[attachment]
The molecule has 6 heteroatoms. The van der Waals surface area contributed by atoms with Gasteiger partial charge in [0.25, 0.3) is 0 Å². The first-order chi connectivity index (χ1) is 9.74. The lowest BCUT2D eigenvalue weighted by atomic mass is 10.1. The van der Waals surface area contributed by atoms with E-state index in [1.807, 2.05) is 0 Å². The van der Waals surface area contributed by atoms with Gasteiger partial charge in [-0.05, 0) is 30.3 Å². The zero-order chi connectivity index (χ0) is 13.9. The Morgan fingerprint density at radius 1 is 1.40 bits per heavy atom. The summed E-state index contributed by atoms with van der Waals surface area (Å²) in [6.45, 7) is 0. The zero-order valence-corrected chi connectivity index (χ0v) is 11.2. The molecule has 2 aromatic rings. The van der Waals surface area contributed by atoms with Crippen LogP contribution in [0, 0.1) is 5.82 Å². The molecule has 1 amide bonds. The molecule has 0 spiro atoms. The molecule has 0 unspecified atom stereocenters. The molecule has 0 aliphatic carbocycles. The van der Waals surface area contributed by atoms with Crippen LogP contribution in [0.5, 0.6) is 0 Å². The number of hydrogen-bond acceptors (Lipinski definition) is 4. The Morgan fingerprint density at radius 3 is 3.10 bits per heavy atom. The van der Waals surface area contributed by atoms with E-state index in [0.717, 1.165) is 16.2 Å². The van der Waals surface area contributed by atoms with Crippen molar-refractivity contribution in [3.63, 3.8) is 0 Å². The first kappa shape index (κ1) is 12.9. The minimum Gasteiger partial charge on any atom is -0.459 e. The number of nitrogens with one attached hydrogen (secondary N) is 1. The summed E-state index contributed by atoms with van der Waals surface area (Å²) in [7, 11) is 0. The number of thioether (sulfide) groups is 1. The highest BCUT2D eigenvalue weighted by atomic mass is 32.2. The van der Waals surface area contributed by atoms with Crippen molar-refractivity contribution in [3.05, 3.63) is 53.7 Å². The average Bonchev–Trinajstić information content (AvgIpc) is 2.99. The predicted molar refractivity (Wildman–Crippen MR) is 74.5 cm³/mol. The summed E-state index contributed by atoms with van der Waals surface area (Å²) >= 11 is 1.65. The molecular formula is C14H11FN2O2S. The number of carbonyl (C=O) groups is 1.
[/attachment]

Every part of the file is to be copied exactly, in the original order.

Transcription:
The molecule has 6 heteroatoms. The van der Waals surface area contributed by atoms with Gasteiger partial charge in [0.25, 0.3) is 0 Å². The first-order chi connectivity index (χ1) is 9.74. The lowest BCUT2D eigenvalue weighted by atomic mass is 10.1. The van der Waals surface area contributed by atoms with E-state index in [1.807, 2.05) is 0 Å². The van der Waals surface area contributed by atoms with Gasteiger partial charge in [-0.05, 0) is 30.3 Å². The zero-order chi connectivity index (χ0) is 13.9. The Morgan fingerprint density at radius 1 is 1.40 bits per heavy atom. The summed E-state index contributed by atoms with van der Waals surface area (Å²) in [6.45, 7) is 0. The zero-order valence-corrected chi connectivity index (χ0v) is 11.2. The molecule has 2 aromatic rings. The van der Waals surface area contributed by atoms with Crippen LogP contribution in [0, 0.1) is 5.82 Å². The molecule has 1 amide bonds. The molecule has 0 spiro atoms. The molecule has 0 unspecified atom stereocenters. The molecule has 0 aliphatic carbocycles. The van der Waals surface area contributed by atoms with Crippen LogP contribution in [0.5, 0.6) is 0 Å². The number of hydrogen-bond acceptors (Lipinski definition) is 4. The Morgan fingerprint density at radius 3 is 3.10 bits per heavy atom. The van der Waals surface area contributed by atoms with E-state index in [0.717, 1.165) is 16.2 Å². The van der Waals surface area contributed by atoms with Crippen molar-refractivity contribution in [3.63, 3.8) is 0 Å². The first kappa shape index (κ1) is 12.9. The minimum Gasteiger partial charge on any atom is -0.459 e. The number of nitrogens with one attached hydrogen (secondary N) is 1. The summed E-state index contributed by atoms with van der Waals surface area (Å²) in [7, 11) is 0. The number of thioether (sulfide) groups is 1. The highest BCUT2D eigenvalue weighted by atomic mass is 32.2. The van der Waals surface area contributed by atoms with Crippen molar-refractivity contribution in [3.05, 3.63) is 53.7 Å². The average Bonchev–Trinajstić information content (AvgIpc) is 2.99. The predicted molar refractivity (Wildman–Crippen MR) is 74.5 cm³/mol. The summed E-state index contributed by atoms with van der Waals surface area (Å²) >= 11 is 1.65. The molecular formula is C14H11FN2O2S. The number of carbonyl (C=O) groups is 1.